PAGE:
On 29 April 2016 the Federal Government released a Proposals Paper which follows up on the National Innovation Agenda commitment to improve Australia’s bankruptcy and insolvency laws.
There are three areas of focus:
Reducing the default bankruptcy period from three years to one year
The proposal is more nuanced than a simple reduction in the bankruptcy period. Critically, the Income Contribution regime will continue to apply for three years i.e. potentially for two years after the bankruptcy itself has ended. However, there would be no restrictions on overseas travel or incurring credit after the initial twelve month period had expired.
The trustee will retain the ability to object to the bankrupt’s automatic discharge – thereby extending the period of bankruptcy to eight years – but it appears that it would be necessary to file that objection in the initial twelve month period. Such a change will mean that trustees need to accelerate their investigation to ensure that misconduct is identified before the initial period expires. It may also mean that in the last two years trustees must collect information and contributions without the benefit of what is currently an inexpensive and practical avenue to ensure compliance.
The current insolvent trading regime imposes personal liability on company directors if their company incurs credit whilst it is insolvent. The practical effect of the regime is that it provides a strong incentive for company directors to place an insolvent company (or a company that may become insolvent) into administration – even though a restructure might offer the prospect of a better return to creditors.
The proposal outlines two alternative methods of dealing with that statutory conflict of interest. The first approach – Model A – will create a “safe harbour” by establishing an additional defence to the current insolvent trading regime, whereas Model B will create a safe harbour by identifying circumstances in which the insolvent trading regime will not apply. Probably more significantly, Model A requires the directors to formally engage a “restructuring adviser,” whereas Model B does not.
My own experience with large corporate turnarounds is that the range of issues can be very broad – from balance sheet restructure to operational turnaround – and that in many cases there will be a team of advisers assisting the directors rather than a single person. I believe that the focus should be on what the directors do, rather than whom they appoint,
A process that requires the appointment of a restructuring adviser will almost certainly trigger the rigorous continuous disclosure requirements that apply to ASX listed companies. This will present additional challenges in a restructuring because publicity about possible financial difficulties can become self-fulfilling as suppliers rein in credit terms, and customers take their business elsewhere. For this reason it is important that any Model A approach also includes a prohibition on disclosure, otherwise there is the risk that directors of ASX listed companies will not take advantage of the safe harbour.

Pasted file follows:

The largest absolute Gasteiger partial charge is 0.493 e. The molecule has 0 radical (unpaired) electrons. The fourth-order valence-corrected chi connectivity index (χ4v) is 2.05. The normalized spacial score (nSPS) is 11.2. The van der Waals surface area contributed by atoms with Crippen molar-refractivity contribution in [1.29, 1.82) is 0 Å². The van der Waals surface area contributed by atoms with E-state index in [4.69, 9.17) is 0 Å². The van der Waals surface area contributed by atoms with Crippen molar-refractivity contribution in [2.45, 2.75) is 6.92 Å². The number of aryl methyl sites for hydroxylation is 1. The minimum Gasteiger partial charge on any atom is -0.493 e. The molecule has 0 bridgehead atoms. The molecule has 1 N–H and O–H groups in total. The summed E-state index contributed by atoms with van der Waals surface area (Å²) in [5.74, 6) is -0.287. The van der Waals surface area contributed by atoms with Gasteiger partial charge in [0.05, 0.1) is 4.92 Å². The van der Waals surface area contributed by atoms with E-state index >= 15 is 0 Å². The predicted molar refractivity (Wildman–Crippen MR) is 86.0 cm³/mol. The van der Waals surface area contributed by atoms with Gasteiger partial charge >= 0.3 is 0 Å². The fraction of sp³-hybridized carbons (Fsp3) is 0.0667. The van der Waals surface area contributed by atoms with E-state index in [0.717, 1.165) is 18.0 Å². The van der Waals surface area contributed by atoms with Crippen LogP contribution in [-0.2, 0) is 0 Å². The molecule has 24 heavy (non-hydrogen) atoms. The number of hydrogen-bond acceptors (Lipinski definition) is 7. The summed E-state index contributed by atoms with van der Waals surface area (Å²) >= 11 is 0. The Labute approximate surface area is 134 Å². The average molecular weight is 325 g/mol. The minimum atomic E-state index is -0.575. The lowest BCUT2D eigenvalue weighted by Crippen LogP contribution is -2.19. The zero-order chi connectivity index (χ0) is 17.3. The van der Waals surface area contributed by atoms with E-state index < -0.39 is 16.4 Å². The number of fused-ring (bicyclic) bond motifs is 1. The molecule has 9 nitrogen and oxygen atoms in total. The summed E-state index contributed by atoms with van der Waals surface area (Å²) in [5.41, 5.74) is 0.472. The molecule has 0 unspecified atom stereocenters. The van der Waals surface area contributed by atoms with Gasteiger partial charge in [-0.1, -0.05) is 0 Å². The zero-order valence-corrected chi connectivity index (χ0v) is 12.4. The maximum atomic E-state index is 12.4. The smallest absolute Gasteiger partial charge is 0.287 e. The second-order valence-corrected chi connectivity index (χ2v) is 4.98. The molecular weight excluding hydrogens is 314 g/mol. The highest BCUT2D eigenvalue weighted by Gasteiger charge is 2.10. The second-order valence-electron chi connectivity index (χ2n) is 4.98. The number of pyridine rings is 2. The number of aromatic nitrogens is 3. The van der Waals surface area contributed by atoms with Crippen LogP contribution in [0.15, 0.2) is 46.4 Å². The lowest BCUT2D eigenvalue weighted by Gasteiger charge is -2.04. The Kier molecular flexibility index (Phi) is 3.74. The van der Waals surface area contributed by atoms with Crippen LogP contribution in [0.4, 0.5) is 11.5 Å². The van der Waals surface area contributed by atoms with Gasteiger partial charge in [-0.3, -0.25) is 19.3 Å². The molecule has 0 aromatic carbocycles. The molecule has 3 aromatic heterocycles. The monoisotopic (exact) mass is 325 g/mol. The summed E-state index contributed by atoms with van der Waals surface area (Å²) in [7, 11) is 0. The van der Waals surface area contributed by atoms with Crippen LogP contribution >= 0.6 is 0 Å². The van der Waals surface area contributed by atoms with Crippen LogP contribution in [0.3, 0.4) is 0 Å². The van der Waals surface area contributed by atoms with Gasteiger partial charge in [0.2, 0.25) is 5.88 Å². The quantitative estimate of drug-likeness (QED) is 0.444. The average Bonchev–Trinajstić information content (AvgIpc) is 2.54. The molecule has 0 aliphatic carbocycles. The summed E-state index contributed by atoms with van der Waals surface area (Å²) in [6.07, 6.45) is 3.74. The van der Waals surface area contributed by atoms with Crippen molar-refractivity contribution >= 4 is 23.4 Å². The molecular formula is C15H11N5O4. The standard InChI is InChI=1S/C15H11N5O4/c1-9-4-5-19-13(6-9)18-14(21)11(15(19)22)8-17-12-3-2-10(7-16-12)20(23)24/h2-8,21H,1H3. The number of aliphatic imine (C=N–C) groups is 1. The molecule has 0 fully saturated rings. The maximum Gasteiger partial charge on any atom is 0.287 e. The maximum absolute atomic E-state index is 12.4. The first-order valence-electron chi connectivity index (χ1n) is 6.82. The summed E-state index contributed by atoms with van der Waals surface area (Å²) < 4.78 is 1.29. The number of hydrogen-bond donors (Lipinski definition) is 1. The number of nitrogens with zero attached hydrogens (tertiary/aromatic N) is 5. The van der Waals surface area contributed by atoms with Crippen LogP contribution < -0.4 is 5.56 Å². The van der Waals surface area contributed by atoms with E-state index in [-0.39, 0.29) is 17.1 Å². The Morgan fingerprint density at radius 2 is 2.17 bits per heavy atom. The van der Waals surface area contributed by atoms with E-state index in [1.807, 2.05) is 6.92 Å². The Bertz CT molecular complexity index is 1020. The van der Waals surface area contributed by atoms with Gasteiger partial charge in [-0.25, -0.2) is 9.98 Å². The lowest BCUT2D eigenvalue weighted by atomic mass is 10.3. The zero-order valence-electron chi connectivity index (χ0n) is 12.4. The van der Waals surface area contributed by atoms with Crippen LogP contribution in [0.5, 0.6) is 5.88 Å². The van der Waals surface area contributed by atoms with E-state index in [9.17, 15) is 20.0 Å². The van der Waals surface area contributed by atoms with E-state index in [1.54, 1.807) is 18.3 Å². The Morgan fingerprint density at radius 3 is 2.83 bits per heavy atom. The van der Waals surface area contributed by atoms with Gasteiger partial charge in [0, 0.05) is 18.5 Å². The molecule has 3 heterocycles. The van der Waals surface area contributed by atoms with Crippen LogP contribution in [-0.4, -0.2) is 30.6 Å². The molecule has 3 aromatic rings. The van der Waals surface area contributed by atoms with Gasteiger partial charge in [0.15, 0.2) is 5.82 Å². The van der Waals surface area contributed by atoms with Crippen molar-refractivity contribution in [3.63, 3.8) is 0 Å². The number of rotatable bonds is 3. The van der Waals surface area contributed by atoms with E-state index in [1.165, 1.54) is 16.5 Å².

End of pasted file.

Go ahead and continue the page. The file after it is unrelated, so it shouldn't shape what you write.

Ipso facto clauses
Ipso facto or insolvency event clauses allow contracts to be terminated if there is an insolvency appointment, even if there is no other breach of the contract.
In my view, restricting the operation of ipso facto clauses is the most significant of the proposed reforms because it will make it far easier for administrators and receivers to maintain a business as a going concern without losing the benefit of key contracts
It is essential that the restriction be permanent rather than a temporary stay (which in any event is the current position for voluntary administration), otherwise there is the risk that the clause can be invoked even after the insolvency has been ‘cured’ by a restructuring.
One of the key questions is whether the restriction on ipso facto clauses would operate to prevent a secured lender from appointing a receiver. Lenders will often waive defaults under loan agreements in the knowledge that the insolvency ground will provide a ‘reserve’ capacity to act. If the ipso facto restriction eliminates that reserve capacity, then secured creditors may be less willing to waive defaults – which would be problematic for both directors and auditors. Clearly I have an interest in this point, but it would be disappointing if a law reform intended to encourage restructuring instead had such an effect
The government is seeking feedback by Friday 27 May. I encourage everyone with an interest in the area to read the Proposals Paper and respond on points that concern them. For more information: see here.